Baillière's best practice and research in clinical endocrinology and metabolism vol:14 issue:2 pages:299-315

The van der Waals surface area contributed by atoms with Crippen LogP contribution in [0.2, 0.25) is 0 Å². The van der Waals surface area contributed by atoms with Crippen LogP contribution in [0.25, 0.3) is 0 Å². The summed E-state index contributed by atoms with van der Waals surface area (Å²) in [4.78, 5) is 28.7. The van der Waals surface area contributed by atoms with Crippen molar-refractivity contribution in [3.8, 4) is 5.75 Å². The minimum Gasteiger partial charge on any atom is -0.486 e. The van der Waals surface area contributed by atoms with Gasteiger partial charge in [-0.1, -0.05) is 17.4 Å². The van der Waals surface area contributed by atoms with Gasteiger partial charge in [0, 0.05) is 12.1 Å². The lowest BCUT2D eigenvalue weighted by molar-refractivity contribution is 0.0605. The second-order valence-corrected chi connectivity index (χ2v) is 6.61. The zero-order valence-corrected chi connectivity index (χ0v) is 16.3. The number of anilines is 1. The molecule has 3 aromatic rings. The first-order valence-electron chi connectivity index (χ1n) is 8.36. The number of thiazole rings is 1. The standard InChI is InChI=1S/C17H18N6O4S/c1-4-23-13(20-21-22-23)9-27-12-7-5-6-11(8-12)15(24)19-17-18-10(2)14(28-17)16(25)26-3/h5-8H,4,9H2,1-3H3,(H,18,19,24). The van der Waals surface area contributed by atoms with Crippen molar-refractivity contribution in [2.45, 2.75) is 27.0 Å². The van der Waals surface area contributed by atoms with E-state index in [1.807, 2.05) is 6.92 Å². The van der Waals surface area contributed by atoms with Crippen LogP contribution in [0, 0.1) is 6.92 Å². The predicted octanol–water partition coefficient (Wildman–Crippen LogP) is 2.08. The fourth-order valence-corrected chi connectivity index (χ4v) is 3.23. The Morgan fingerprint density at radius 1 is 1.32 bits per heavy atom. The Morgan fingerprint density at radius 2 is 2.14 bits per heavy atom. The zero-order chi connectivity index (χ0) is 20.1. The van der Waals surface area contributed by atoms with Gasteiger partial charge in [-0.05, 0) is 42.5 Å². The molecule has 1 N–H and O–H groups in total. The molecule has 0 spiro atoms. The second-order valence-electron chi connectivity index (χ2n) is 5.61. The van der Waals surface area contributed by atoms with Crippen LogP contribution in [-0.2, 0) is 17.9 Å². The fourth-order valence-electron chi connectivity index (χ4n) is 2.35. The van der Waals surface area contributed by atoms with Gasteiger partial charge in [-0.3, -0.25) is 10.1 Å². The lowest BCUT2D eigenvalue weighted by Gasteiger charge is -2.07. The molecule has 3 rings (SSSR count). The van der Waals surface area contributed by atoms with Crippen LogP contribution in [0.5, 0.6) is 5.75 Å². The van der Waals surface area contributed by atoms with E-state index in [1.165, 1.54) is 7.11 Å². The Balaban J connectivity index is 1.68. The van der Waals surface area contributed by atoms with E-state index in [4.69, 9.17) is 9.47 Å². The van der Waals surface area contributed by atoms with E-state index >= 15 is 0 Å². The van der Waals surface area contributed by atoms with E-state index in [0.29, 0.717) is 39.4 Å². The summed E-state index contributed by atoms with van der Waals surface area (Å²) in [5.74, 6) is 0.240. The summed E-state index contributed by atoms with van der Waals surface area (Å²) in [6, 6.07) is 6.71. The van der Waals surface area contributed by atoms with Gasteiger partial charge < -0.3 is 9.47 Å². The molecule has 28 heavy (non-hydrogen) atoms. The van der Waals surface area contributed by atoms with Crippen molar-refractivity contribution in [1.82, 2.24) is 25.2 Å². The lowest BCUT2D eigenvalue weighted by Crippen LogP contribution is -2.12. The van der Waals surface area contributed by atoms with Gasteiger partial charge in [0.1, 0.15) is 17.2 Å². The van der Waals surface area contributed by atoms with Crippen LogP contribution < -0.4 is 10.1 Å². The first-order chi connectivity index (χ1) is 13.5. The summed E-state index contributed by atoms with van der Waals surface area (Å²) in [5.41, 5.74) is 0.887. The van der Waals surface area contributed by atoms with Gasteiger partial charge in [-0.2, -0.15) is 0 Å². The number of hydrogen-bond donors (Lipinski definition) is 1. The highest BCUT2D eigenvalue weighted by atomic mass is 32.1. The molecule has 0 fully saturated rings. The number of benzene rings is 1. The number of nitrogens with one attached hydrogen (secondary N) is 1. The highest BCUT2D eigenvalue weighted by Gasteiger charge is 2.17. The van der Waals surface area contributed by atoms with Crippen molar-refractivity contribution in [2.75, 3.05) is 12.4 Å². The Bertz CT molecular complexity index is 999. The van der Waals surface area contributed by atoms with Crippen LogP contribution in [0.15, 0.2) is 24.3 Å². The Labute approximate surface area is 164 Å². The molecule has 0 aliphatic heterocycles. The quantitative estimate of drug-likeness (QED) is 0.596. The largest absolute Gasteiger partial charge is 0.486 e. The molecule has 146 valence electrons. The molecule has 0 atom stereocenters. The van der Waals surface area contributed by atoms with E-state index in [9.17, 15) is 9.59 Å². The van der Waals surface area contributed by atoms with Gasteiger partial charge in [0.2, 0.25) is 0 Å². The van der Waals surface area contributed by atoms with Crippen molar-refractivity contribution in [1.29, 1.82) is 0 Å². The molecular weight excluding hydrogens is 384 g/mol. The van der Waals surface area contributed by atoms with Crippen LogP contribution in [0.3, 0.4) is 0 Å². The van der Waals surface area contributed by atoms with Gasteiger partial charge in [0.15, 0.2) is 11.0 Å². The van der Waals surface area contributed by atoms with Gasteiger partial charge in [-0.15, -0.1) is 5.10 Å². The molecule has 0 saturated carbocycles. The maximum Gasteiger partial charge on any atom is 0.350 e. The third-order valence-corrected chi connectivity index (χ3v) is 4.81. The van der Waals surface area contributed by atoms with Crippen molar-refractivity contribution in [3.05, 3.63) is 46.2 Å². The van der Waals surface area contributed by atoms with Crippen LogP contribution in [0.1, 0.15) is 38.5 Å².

The lifetime risk of any fracture of the hip, spine or distal forearm in men aged 50 years has been estimated to be 13%, compared with 40% in women. Although the overall incidence of osteoporosis is less in men than in women, the disease still represents an important public health problem. In particular, hip fractures are associated with substantial mortality and morbidity, even more so than in women. In male patients presenting with osteoporotic fractures, major causes of skeletal fragility, such as hypogonadism, glucocorticoid excess, primary hyperparathyroidism and alcohol abuse, can often be identified. In as many as 50% of osteoporotic men, however, no aetiology can be found: these men suffer from a syndrome commonly referred to as idiopathic osteoporosis, which is presumably related to some type of osteoblast dysfunction. Recent evidence indicates that the loss of skeletal integrity in ageing men may be partially related to endocrine deficiencies, including vitamin D, androgen and/or oestrogen deficiency. While the consequences of vitamin D or oestrogen deficiency in women have been well established, the skeletal impact of these (partial) age-related deficiencies in men remains to be clarified. Osteoporosis in elderly men is a multifactorial disease, as it is in women. The prevention of osteoporosis should therefore focus not only on increasing the bone strength, but also on decreasing the risk of falls. However, the prevention and therapy of osteoporotic disorders in men are virtually unexplored. To date, the use of specific osteoporotic drugs in osteoporotic men is still based on reasonable but untested assumptions.